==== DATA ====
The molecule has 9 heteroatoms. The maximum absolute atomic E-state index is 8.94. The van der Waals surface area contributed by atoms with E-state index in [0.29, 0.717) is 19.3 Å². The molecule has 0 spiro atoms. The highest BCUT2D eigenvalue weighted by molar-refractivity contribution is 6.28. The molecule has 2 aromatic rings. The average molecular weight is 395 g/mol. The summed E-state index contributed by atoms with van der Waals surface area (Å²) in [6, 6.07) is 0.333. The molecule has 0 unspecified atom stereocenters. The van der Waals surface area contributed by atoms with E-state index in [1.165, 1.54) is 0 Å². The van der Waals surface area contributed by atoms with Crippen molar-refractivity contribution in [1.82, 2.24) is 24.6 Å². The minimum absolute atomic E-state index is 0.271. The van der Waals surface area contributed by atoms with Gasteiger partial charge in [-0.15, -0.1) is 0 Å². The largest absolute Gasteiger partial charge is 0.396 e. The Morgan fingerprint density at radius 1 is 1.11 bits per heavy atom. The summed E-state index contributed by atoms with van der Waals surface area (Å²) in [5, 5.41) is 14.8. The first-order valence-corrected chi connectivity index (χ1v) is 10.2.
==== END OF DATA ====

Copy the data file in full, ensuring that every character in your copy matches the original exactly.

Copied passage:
The molecule has 9 heteroatoms. The maximum absolute atomic E-state index is 8.94. The van der Waals surface area contributed by atoms with E-state index in [0.29, 0.717) is 19.3 Å². The molecule has 0 spiro atoms. The highest BCUT2D eigenvalue weighted by molar-refractivity contribution is 6.28. The molecule has 2 aromatic rings. The average molecular weight is 395 g/mol. The summed E-state index contributed by atoms with van der Waals surface area (Å²) in [6, 6.07) is 0.333. The molecule has 0 unspecified atom stereocenters. The van der Waals surface area contributed by atoms with E-state index in [1.165, 1.54) is 0 Å². The van der Waals surface area contributed by atoms with Crippen molar-refractivity contribution in [1.82, 2.24) is 24.6 Å². The minimum absolute atomic E-state index is 0.271. The van der Waals surface area contributed by atoms with Gasteiger partial charge in [-0.15, -0.1) is 0 Å². The largest absolute Gasteiger partial charge is 0.396 e. The Morgan fingerprint density at radius 1 is 1.11 bits per heavy atom. The summed E-state index contributed by atoms with van der Waals surface area (Å²) in [5, 5.41) is 14.8. The first-order valence-corrected chi connectivity index (χ1v) is 10.2.